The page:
of earning a considerable income for a
number of years. The recipients of such
letters, in place of making inquiry, send
money whenever their feelings are touched.
And it is not only the writers of the letters
who are thus helped on the downward road,
but a multitude of others, who are trying to
make an honest living, but are tempted into
the ways of deceit and demoralisation. Few
people realise what great and growing harm
may be wrought by the reckless giving of even
a few pounds. And the number of societies
all working independently of one another, and
often started by ladies who merely want some-
thing to do, tends directly to the encouragement
of pauperism and of vice.

There is of course another side to the
matter. One may merely shut up one's heart
and one's pocket, and decline to give to all
charities because one has found some to be
pernicious. Many people go from one of
these extremes to the other. The true line
of conduct, in this as in other social matters,
can only be found by taking trouble, and
"letting the alms sweat into the hand." To
give without doing harm is difficult, but it
is not impossible. And those who wish to


acquire the art can find advice in the writings
of those who have long laboured at it. What
I wish at present to emphasise is the truth
that reckless giving may be a sign of worldly
good-nature, but it is entirely opposed to the
principle of Christian charity as laid down in
the original teachings of Christianity. It is
only by looking rather at words than at
principles that the custom of reckless giving
can be held to be really Christian.


The other misinterpretation of the principle
of charity which I have mentioned is quite
as great an evil. There is a notion abroad
that a wide and almost unlimited toleration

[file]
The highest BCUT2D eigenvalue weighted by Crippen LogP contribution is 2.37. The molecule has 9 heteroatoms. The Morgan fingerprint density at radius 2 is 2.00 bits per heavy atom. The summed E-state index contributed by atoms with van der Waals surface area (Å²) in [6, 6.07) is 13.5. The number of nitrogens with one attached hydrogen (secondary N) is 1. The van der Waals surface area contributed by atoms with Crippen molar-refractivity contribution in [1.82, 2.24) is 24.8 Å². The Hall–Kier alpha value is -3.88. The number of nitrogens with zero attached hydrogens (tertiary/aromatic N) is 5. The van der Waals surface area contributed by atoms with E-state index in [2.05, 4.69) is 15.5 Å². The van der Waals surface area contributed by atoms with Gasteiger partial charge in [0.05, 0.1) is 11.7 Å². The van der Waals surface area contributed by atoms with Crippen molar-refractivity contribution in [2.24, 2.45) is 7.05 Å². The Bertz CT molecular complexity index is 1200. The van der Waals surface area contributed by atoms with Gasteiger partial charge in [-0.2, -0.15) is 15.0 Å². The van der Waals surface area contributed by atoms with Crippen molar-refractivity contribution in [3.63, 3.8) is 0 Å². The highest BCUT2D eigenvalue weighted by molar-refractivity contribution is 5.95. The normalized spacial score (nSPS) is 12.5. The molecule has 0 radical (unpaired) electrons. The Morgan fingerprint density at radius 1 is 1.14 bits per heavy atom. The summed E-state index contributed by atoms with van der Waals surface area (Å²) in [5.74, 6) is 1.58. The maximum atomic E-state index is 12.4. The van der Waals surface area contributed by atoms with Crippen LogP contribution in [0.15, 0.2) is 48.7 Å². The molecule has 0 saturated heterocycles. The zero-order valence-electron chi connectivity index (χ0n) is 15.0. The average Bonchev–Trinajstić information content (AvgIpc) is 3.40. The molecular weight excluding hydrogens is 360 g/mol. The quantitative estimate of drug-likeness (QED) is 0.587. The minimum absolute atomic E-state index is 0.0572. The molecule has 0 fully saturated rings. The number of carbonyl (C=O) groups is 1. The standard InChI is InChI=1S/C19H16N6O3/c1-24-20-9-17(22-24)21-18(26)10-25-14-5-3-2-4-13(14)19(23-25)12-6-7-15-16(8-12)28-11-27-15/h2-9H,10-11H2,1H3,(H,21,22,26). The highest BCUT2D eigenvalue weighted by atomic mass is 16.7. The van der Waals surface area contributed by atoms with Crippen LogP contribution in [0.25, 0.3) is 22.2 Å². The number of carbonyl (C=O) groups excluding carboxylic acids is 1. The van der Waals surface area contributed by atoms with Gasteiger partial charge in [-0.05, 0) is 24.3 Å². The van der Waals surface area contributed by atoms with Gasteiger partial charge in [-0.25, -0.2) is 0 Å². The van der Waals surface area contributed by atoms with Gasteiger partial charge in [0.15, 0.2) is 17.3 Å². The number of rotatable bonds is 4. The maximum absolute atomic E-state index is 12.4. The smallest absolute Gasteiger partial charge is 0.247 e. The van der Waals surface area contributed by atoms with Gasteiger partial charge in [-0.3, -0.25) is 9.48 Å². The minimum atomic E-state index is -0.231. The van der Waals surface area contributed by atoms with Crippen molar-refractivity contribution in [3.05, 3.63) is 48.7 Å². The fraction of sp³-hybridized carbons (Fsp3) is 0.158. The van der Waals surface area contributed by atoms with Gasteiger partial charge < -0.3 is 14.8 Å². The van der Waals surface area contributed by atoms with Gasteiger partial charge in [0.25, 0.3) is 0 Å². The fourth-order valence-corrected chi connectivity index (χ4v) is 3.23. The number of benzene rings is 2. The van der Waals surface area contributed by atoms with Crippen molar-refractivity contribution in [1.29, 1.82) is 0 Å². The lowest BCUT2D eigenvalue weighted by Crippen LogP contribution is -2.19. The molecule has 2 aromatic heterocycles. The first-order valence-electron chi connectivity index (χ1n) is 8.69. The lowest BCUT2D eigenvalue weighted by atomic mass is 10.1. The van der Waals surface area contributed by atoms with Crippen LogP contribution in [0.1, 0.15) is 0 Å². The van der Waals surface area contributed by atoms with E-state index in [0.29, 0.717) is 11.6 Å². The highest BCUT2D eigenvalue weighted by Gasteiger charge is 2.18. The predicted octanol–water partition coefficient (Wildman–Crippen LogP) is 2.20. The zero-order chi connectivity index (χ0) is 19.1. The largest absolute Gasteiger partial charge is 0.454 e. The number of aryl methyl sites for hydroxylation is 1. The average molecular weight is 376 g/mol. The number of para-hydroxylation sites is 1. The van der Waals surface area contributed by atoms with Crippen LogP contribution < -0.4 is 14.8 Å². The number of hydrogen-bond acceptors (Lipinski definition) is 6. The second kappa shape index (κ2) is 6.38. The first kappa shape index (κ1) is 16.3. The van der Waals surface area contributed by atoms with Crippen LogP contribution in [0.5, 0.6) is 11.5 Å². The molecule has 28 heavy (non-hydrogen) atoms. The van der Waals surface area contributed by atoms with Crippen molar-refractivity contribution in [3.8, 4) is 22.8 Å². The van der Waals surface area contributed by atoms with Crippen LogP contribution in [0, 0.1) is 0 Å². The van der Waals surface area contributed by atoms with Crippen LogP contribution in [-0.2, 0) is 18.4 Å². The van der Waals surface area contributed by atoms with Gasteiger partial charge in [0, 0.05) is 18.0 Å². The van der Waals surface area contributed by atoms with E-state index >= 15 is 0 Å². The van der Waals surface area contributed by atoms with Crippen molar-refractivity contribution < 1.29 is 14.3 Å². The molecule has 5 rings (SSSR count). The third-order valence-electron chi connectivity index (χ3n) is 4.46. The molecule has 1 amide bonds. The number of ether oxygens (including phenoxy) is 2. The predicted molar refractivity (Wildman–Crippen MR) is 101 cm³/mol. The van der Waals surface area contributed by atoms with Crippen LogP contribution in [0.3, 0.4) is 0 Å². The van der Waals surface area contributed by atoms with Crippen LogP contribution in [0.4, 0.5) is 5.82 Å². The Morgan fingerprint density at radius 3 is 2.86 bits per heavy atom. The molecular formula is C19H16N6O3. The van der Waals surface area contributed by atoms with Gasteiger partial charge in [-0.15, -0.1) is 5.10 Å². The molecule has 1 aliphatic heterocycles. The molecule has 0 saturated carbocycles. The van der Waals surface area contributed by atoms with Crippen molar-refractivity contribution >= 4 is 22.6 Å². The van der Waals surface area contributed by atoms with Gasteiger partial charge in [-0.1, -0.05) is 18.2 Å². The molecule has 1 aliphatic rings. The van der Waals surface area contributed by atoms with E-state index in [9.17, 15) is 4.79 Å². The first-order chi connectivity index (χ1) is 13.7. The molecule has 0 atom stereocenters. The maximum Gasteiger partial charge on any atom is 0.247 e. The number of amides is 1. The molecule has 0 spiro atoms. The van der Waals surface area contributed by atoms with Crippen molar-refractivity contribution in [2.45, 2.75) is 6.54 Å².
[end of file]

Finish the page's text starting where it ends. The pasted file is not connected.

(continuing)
is Christian in principle. Not only in specula-
tive opinions, but even in principles of action,
to be indifferent, to think that one view is
probably almost as good as another, to allow
everyone to go undisturbed his own way, is
often regarded as a mark of charity and
Christian feeling. People say, " It will be all
one a hundred years hence," and so dismiss
questions of right and wrong, of good and
bad ways of action. What could be a grosser
caricature of a religious teaching which insists
upon the enormous importance of right and
wrong action, and their results for good and


evil? If a man plucks out his right eye to
avoid offending, surely it matters to him to
the end of his days. And if that was really
the better alternative, the results of the action
to avoid which he plucked out his right eye
must also be permanent.

It is often regarded as an instance of charity
to tolerate any form of opinion which is not
immediately inconsistent with recognised
morality. If a man preached polygamy or
the free use of opium, it would hardly be
regarded as a part of charity to be indifferent
to his views ; but short of such extremes, it
is often thought that we should let anyone
advocate any views in religious and social
matters without thinking the worse of him.

In matters of knowledge and science, this
attitude may be a good one. Science requires
the open mind, the white light, and any
suspicion of prepossession is distrusted by
those who have the true scientific spirit. But
in the case of all beliefs and opinions which
have any close relation to life and action,
indifferentism is not a worthy frame of mind.